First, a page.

Grades in the class aren't based on the traditional homework and exams, rather, they are based some daily exercises [[ECE497 Calendar and Exercises]], a couple of minor projects and a major Beagle-based project and your portfolio. The projecst will be done with teams of 2 or 3 people.  We have people in the class with strong embedded backgrounds and others with strong Linux background. The goal is to have teams include complementary  skills.
  
 
Your portfolio is a collection of what you, as an individual,  have contributed to the community and the team.
 
Your portfolio is a collection of what you, as an individual,  have contributed to the community and the team.
  
=== Exercises ===
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{| style="color:green; background-color:#ffffcc;" cellpadding="10" cellspacing="0" border="1"
There are many things you will have to do to get your computer set up, etc.  [[Exercises]] gives the step-by-step details along with due dates.
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| Labs and Exercises
 
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| 25%
=== Class PowerPoint ===
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|-
 
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| Mini Projects
The PowerPoint for the class is [http://www.rose-hulman.edu/~yoder/beagle/ECE597/ here].
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| 25%
 
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|-
== Links ==
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| Project
 
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| 40%
Since we are working with the open source community, you need to know where the action is.  Here are some useful links to what's happening in the Beagle community.
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|-
 
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| Giving to Community
* [http://groups.google.com/group/beagleboard/browse_thread/thread/c5a631c6582119b8 State of the Beagle 2011], learn about the Beagle's past, present and future.
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| 10 %
* [http://BeagleBoard.org BeagleBoard.org], the starting point for all thing Beagle.
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|}
* [http://groups.google.com/group/beagleboard Beagle Discussion Group], lot's of good information here, but you'll have to dig a bit.  Subscribe and follow the discussion.
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* [http://beagleboard.blogspot.com/ blogspot], see what is being said about the Beagle.
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* [http://elinux.org/BeagleBoard eLinux], this is where this page is being hosted.  It's about embedded Linux in general, not just the BeagleBoard.
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* [http://free-electrons.com/blog/beagle-labs/ Free Electrons Beagle Board Training], some good labs about what makes embedded Linux run.
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* [http://www.theopensourceway.org/book/ The Open Source Way] is a book about working with open source.  Is it of any use for this class?
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* [https://gforge.ti.com/gf/project/tiesr/ TI Embedded Speech Recognizer] (TIesr) is a fixed-point recognizer written in C++ and C.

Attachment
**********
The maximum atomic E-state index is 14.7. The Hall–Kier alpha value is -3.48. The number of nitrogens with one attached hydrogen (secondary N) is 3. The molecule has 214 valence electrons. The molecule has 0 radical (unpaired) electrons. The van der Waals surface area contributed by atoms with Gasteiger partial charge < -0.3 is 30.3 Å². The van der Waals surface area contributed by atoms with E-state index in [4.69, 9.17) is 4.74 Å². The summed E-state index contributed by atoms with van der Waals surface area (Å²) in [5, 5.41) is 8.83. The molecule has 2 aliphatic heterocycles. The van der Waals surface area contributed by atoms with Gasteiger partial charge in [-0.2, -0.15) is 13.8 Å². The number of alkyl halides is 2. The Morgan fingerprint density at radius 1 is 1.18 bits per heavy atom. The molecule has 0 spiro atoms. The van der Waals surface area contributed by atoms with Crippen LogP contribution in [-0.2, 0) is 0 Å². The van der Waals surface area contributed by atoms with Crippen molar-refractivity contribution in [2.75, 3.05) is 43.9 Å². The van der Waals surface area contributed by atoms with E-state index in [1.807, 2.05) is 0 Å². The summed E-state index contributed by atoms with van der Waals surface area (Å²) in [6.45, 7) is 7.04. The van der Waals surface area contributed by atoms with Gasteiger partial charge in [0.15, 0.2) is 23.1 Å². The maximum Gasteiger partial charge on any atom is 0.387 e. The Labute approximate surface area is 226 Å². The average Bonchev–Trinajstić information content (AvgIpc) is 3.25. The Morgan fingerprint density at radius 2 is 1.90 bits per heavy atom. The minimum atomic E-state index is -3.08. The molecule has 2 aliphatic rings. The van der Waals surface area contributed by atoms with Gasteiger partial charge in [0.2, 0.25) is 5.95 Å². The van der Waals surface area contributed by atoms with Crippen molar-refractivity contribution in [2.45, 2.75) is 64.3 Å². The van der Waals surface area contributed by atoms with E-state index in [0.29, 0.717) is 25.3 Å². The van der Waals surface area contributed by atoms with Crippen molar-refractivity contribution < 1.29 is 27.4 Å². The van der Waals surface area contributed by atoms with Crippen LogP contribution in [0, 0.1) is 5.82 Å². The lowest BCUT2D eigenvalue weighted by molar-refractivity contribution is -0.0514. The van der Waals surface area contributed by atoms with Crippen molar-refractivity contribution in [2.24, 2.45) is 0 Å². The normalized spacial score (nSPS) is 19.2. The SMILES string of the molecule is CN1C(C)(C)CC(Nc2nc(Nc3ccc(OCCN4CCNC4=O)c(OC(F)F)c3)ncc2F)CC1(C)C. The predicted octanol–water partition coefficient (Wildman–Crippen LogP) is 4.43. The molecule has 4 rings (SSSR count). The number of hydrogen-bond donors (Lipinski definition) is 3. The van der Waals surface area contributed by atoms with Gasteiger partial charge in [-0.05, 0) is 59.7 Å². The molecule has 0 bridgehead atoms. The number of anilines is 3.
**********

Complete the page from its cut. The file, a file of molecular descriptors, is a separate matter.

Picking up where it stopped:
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* [http://code.google.com/soc/ Google Summer of Code].  BeagleBoard is an accepted organization.
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* [http://www.flickr.com/photos/saldatoccio/2619894489/ Linux Kernel Map]
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* [http://wiki.davincidsp.com/index.php/Porting_GPP_code_to_DSP_and_Codec_Engine Porting_GPP_code_to_DSP_and_Codec_Engine]
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* [http://wiki.davincidsp.com/index.php/Main_Page Texas Instruments Embedded Processors Wiki]
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* [http://www.timesys.com/embedded-linux/training/timesys-university]
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===Project Ideas===
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Here are some links where you'll find ideas for your project. [[Project Ideas]]
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The Calendar gives the due dates.  I'll give a reward to being early and 10% per day penalty for being late. You must complete all the exercises to pass the course.
  
== Setting up your hardware and software ==
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=== Weekly Status Memos ===
=== The Hardware===
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You need to need to come by my office to pick up a BeagleBoard.  I have on Beagle per team, plus a couple of extras.  If you got a rec C3 board earlier you need to come swap it for a rev C4.  You also need to buy the Beagle Kit from Mark Crosby in room C124.  It's $40.  You'll also need a USB mouse, keyboard and powered hub, plus an SD card and reader.  2G should be big enough.  I suggest at least one card per person (not team).  This will let you try new things without deleting the old.
+
  
=== The Software ===
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A Weekly Status Memo is due at the beginning of each week.  Initially the beginning of the week is Thursday.  This memo is to document all that you have done during the previous week.  Here are things I look for in a memo.
We're using mostly open source softwareGo to here [[Software Setup]] to see see how to get everything installed.
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# Have '''To, From, Date,''' and '''Subject''' field on the top.
 +
# Use a meaningful subject''Week 2, Exercises 02, 04 and 10'' is meaningful.  ''Exercise Memo'' is not.